A California court recently held in Curci Investments, LLC v. James P. Baldwin, 14 Cal.App.5th 214 (2017) that a creditor was not per se precluded from reverse piercing a corporate veil of an entity associated with the debtor.*   To reach that decision, the appellate court distinguished Postal Instant Press, Inc. v. Kaswa Corp., 162 Cal.App.4th 1510 (2008), that for years had prevented that route for recovery.

Baldwin was a prominent real estate developer who over his lifetime was involved in hundreds of corporations, partnerships and limited liability companies.  This case involved one of these entities named JPB Investments, LLC (JPB), a Delaware limited liability company.  Curci Investments, LLC (Curci) secured a multi-million dollar judgment against Baldwin personally.  Baldwin was the 99 percent owner of JPB, with his wife holding the remaining one percent.  Baldwin was also the manager and CEO of JPB and controlled all of its decisions and actions.  Apparently, Baldwin had personally borrowed $5.5 million from a bank, that subsequently assigned the underlying promissory note to Curci.  When Baldwin defaulted on the note, Curci sued and entered into a stipulated payment schedule that when Baldwin defaulted on, resulting in a stipulated judgment for $7.2 million.

Curci was a determined creditor.  After securing multiple orders to compel and sanction Baldwin for failure to respond to various post-judgment discovery, Curci served 26 separate charging orders on various entities owned by Baldwin, resulting in no recovery on its judgment.  Baldwin was able to successfully limit any direct distributions to himself, even though JPB had distributed over $178 million to Baldwin in the 6 years prior to the entry of the Curci judgment.  Curci then filed a motion under Section 187 of the California Code of Civil Procedure in order to expand the judgment to include JPB as an alter ego of Baldwin.  The trial court denied the motion, based on the prohibition in the Postal Instant Press case.

The appellate court summed up the question on appeal:

The question presented is whether reverse piercing of the corporate veil may be applied under the circumstances of this case, giving Curci the ability to reach JPB’s assets by adding it as a judgment debtor… Curci Investments, supra. 14 Cal.App.5th at p. 220.

After analyzing various California and non-California decisions related to alter ego, the court determined that the main barriers to permitting reverse veil piercing was:

…Among those concerns were allowing judgment creditors to bypass standard judgment collection procedures, harming innocent shareholders and corporate creditors, and using an equitable remedy in situations where legal theories or legal remedies are available. Ibid. at p. 222.

The court then proceeded to distinguish the case at bar as follows:

  • Curci was seeking to disregard the separate status of a limited liability company and not a corporation.  Ibid.
  • There was no “innocent” member of JPB since Baldwin held 99 percent and his wife the remaining one percent interest in JPB.  Ibid.
  • A creditor does not have the same options against a member of a limited liability company as it has against a shareholder of a corporation.  When a debtor is a shareholder, an execution will often allow creditor to step straight into the shoes of the debtor as a replacement shareholder.  However, if the debtor is a member of a limited liability company, the creditor may only obtain a limited charging order against distributions made to the member.  In the case at bar, this allowed Baldwin to maintain complete management and control of JPB and manipulate distributions so no monies went to Baldwin.  Ibid. at p. 223.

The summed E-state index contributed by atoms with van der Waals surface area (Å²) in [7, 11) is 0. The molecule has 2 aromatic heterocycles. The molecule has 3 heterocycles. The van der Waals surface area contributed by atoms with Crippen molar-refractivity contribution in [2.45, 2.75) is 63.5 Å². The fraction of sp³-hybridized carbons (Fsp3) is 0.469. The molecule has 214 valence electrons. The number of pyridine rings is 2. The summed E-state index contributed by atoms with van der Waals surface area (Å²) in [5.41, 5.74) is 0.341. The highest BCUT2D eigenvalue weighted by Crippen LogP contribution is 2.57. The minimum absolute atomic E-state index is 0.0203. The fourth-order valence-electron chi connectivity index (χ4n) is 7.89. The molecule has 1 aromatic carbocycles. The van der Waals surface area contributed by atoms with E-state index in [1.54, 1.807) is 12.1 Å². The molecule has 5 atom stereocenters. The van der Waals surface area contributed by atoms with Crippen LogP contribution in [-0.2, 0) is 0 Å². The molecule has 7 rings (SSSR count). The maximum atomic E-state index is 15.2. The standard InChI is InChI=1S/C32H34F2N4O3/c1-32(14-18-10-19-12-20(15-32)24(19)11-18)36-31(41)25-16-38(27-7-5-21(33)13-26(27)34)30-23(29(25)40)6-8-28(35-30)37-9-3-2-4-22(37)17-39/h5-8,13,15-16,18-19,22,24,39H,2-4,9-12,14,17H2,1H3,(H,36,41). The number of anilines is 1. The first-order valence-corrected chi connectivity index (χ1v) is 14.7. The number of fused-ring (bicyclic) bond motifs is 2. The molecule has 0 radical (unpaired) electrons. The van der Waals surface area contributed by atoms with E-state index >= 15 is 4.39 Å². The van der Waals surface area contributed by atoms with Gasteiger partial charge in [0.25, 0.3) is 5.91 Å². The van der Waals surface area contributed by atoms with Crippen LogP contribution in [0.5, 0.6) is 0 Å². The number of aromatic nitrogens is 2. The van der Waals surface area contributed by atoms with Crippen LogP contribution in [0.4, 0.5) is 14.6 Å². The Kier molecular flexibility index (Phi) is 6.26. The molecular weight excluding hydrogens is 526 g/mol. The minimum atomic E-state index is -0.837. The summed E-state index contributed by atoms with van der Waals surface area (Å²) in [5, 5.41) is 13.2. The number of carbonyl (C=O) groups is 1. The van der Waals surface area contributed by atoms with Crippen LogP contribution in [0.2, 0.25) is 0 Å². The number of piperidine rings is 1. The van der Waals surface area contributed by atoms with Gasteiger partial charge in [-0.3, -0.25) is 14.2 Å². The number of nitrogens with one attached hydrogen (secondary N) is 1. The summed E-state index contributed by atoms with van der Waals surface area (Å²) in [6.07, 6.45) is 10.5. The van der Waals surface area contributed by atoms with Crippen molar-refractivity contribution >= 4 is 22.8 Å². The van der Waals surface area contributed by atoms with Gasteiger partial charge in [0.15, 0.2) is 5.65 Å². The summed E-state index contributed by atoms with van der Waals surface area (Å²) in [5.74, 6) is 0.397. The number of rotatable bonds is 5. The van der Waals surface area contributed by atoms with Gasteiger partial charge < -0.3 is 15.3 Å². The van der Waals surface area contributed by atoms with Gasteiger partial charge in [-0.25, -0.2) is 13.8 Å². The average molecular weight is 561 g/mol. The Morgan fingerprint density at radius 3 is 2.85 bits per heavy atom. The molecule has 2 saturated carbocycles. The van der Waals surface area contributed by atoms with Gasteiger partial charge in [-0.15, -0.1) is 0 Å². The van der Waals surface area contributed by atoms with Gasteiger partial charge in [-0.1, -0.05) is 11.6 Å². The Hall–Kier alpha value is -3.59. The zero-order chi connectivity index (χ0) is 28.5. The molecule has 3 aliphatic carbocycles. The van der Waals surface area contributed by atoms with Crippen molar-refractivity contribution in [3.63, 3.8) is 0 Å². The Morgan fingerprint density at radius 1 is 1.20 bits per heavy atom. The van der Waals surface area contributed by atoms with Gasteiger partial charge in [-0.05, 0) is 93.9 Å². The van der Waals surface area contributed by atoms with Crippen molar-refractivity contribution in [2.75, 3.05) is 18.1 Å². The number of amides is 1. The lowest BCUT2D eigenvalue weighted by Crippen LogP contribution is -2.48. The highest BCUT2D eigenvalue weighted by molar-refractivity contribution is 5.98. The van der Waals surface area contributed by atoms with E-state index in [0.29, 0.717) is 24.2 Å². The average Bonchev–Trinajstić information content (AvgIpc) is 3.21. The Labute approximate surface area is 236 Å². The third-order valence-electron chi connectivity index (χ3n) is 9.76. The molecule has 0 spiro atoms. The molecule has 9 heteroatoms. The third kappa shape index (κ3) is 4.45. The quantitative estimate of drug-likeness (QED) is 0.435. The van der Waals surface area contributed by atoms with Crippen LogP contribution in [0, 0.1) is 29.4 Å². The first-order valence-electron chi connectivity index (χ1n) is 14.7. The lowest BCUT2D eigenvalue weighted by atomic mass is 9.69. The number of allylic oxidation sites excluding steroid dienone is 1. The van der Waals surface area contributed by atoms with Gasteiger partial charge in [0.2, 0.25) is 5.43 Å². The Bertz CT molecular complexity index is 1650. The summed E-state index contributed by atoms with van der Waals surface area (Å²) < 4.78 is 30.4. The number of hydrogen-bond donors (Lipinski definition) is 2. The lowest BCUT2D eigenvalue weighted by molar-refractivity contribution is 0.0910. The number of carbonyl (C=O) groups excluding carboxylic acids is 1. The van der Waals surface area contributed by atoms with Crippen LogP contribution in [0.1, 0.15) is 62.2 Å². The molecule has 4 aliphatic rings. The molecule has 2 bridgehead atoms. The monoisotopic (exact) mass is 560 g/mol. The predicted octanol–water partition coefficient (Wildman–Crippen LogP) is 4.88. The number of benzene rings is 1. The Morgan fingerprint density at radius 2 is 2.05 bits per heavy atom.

• Even though there was a statutory mechanism for reaching the debtor’s transferrable interest in the limited liability company, the statute did not eliminate the reverse veil piercing remedy since the statue was designed to  reach the limited liability company’s assets.  Ibid.
  • Curci had spent nearly a half a decade frustrated by Baldwin’s non-responsiveness to process, manipulating JPB’s distributions and otherwise finding ways to frustrate the enforcement of a legitimate judgment.  Ibid. at p. 224.

Based on the foregoing, the appellate court concluded that in this particular case that reverse veil piercing might be available and remanded the matter to the trial court to engage additional fact finding in order to determine whether the ends of justice required disregarding the separate nature of JPB under the circumstances.


One way to view this case was an asset protection plan gone bad.  The debtor misused the limited liability company, acted capriciously and got what he deserved in the end.  The  lesson to the debtor is – have annual check-ups of your entities and be prudent in how you use your asset planning.  On the other hand, this case gives creditors hope and a roadmap of factors that can be used in California to reach assets of a debtor who is a member of a limited liability company and who is obvious attempting to avoid paying his legitimate obligations.  This is a significant debtor-creditor rights case that should be studied and can be used as a future shield and/or a sword.
*Reverse veil piercing seeks to satisfy a debt of an individual through the assets of an entity that the individual owns.

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